If you haven’t heard already, I’m chairman of the Irish Association of Korea, and every year around this time we organise a small get together. You might have heard of it, we call it Saint Patrick’s Day.
I won’t blether on too much about it as my brain is exhausted at the simplest mention of the event, however give this link a click and you’ll find all the info you need about the event.
For some photos from last year’s event, please take a look at my good friend Tom Coyner’s shots from the festival. Tom is also knee deep in this wee event that is taking place in Seoul and is celebrating Irish and Korean links.
Go on, you know you want to!
You may not know this but Koreans are known as the Irish of the east. I didn’t know this until a while after I arrived here first in 2005. Of course, when I was young and heard the main reason why I thought it was great and I looked forward to challenging this accolade to the best of my ability; could Koreans out-drink me, a then twenty-three year old post-university drifter who had ended up in Korea with the promise of earning enough money to travel around the world. The fact that I never made it past Malaysia is beyond the point.
Today, I am at Incheon International Airport – a wonderful place full of coming and going and, I imagine, Korea’s proud welcoming mat to the world.
It’s quite a lovely place and has been recognised so by some shower of cowboys for its wonderfulness. I’m sure most people who read this who are in Korea are familiar with said ‘ness. Lots of glass and steel and luxury shopping (because everyone who flies wants a Fendi handbag). Continue reading
Today has seen the Korean blogosphere dancing in the delights of this recent article of sorts on CNNgo.
Shocking stuff altogether.
Fortunately a few bloggers have jumped to protect Korea because Korea is such a wonderful perfect place that has never done anything wrong and shouldn’t be criticised for the realities its society presents. Grrrr. What I couldn’t get over was the general belief that this post was taken so seriously and the defence of Korea was so patriotic. So in defence of decency I will try to add my own flavour and sense of balance to this debate.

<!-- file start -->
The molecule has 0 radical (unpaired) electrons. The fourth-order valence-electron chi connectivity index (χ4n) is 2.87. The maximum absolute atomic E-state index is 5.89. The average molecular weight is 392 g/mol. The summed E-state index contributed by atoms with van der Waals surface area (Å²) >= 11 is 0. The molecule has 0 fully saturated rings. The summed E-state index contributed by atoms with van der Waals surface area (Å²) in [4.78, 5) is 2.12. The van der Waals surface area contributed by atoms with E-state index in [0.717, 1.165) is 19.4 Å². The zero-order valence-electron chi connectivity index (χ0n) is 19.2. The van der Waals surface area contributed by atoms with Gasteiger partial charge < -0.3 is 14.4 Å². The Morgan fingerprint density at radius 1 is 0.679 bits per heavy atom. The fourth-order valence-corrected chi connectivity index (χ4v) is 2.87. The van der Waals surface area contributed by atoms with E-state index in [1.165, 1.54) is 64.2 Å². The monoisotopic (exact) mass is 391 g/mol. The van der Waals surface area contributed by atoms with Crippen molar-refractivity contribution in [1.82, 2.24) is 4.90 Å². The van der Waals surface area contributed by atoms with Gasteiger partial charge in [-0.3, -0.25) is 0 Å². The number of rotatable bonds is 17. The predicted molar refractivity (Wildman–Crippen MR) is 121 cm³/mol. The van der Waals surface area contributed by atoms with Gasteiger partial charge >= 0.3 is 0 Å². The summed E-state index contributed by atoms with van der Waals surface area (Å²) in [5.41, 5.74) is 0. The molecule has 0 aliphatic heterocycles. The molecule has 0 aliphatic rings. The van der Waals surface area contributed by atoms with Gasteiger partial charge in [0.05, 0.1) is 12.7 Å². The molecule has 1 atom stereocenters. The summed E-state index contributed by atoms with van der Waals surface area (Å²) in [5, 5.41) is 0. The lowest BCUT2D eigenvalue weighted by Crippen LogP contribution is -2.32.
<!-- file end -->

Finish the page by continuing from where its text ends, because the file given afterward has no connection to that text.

But first take a moment to read what has already been said:
Roboseyo: CNNgo Trolls Bloggers; 12 ACTUALLY useful tips for Expat life.
Re: 12 rules for expat life in Korea | Chris in South Korea – Travel and life in Korea.
12 Rules for Expats in Korea | David S. Wills.
Of course, no one here is right or wrong. It’s just … well… so what? As David S. Wills makes the point, anyone who reads the CNNgo post will – hopefully – realise that this is a little bit of jolly finger-pointing…at least I think that’s the point he made (I only had a few minutes to read so I read quickly, as in quicker than ‘scan’ reading).
Anyway, the balancing act courtesy of me. Drum rolls please!!!! Continue reading
On January 5 of this year I went into the main campus of the university where I teach in Korea. I had been nominated or selected/chosen/drafted in to help with the writing of what is notorious here in the land of the morning calm, that what is, is the pyeon-ib (편입).
The pyeon-ib is a test for students who are already in a university who want to enter another university, usually one that is better. To get in they have to take two tests, one of which is an English exam of 60 questions. Myself and three other English faculty members were here with a few others from scientific, mathematic, and other humanities based subjects to shape upwards of 8000 hopefuls vying for only a few hundred spaces.